• The FBC added a cost of approximately $1.66 per square foot, on average, to new homes under construction throughout Florida (in 2010 dollars). Since Florida’s average new home size is 1,960 square feet, this means the FBC increases the cost of building a home by $3,254, on average.
  • Houses built to the FBC experience $10,093 less in damage within 10 years, on average. That means $3.10 is saved for every $1 invested in adhering to the FBC. Projecting over 50 years, and considering the effects of inflation, the authors find a benefit-cost ratio of 2.37 (meaning that $2.37 is saved for every $1 extra spent).
  • In lower insurance premiums (lower risk means lower premiums) and less deductibles paid, the higher upfront costs required by the FBC pay for themselves within 10 years. “This is important for gauging potential political support, or non-support, for enactment of the new codes. Payback periods that approach the typical mortgage term, 30 years, would in theory be difficult to achieve and that is not what our analysis indicates for the FBC.”
  • In case there was any doubt, the authors found that, as expected, higher wind speeds increase losses to homeowners.

Helpful resources:

The International Code Council (ICC) is a non-profit that develops the building code recommendations that often serve as the basis for states’ own codes. Massachusetts’s building code, for example, is based on the ICC’s 2009 International Building Code. Most state and local codes can be found online; Florida’s is here.

The National Hurricane Center, run by the National Oceanic and Atmospheric Administration (NOAA), has the latest data on tropical storms as well as historical resources.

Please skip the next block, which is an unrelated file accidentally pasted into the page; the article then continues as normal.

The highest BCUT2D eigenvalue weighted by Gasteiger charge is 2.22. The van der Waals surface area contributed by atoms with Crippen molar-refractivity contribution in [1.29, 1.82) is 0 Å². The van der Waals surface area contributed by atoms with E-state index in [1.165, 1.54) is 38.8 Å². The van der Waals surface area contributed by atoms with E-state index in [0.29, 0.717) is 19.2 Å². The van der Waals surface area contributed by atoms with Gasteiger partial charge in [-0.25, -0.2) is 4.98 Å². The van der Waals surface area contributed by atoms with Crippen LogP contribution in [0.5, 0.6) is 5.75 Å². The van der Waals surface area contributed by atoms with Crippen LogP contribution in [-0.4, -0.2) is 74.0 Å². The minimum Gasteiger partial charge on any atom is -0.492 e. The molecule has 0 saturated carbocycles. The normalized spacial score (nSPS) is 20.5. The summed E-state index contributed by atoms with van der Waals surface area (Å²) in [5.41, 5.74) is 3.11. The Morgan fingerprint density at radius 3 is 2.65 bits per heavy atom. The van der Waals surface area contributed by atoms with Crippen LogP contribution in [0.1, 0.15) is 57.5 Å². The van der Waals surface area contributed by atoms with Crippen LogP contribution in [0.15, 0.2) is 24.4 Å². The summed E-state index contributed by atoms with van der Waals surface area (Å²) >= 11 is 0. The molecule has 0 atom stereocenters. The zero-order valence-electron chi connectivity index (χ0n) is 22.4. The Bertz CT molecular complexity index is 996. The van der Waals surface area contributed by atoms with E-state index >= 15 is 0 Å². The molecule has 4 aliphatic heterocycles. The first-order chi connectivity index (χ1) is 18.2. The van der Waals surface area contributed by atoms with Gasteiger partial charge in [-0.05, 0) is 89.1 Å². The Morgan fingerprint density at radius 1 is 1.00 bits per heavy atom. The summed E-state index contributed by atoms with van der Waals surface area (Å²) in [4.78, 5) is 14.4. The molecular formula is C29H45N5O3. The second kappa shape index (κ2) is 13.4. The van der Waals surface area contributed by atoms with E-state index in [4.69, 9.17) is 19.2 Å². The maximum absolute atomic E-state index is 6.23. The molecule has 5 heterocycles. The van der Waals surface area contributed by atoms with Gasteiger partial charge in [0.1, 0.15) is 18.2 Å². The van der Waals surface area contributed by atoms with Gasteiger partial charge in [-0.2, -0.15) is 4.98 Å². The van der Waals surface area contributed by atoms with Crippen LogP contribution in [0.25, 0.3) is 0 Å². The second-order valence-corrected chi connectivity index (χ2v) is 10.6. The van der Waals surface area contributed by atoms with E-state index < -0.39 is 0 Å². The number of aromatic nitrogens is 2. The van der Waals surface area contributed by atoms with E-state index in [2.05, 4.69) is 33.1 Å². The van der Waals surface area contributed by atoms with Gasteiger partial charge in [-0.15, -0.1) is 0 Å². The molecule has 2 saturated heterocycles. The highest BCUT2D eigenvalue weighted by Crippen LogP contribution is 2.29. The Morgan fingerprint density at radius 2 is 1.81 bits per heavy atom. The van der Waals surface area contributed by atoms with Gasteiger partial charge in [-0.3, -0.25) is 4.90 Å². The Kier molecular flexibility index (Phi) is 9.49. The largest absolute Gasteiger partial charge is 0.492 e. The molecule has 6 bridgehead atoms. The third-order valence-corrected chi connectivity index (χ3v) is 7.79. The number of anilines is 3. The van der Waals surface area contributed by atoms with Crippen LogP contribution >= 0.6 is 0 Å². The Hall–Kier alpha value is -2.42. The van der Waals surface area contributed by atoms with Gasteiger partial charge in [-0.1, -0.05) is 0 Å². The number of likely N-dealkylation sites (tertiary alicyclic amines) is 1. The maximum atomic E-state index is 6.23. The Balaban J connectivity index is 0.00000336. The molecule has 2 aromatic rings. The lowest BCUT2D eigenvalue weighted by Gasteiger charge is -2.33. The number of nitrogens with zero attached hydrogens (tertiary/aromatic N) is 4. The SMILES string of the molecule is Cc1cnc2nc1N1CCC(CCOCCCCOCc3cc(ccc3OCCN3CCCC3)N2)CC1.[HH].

The Florida Catastrophic Storm Risk Management Center at Florida State University helps the state respond to major storms.

In May 2016, the White House hosted a conference “to highlight the critical role of building codes in furthering community resilience and the importance of incorporating resilience and the future impacts of climate change in the codes and standards development process.”

The Miami Herald’s coverage of Hurricane Andrew’s devastation, and how Florida’s building code had become too lax in the years running up to the storm, won the paper a Pulitzer Prize for Public Service Journalism. See the series here.

Other research:

For their model, the authors assumed that the wind hazard as measured between 2001 and 2010 would not substantively change over the next 50 years. But researchers project that hurricanes are likely to grow more violent due to climate change.

Building codes can save electricity, a 2013 study in the Review of Economics and Statistics finds.

A relaxation of coastal building standards before Hurricane Charley hit Florida in 2004 is linked to greater damage to homes near the coast, according to this 2013 paper in Land Economics.

We have profiled research on community adaptation to climate change, predicting where the seas are rising fastest and estimating future hurricane damage. We’ve also published a tip sheet on housing-price data.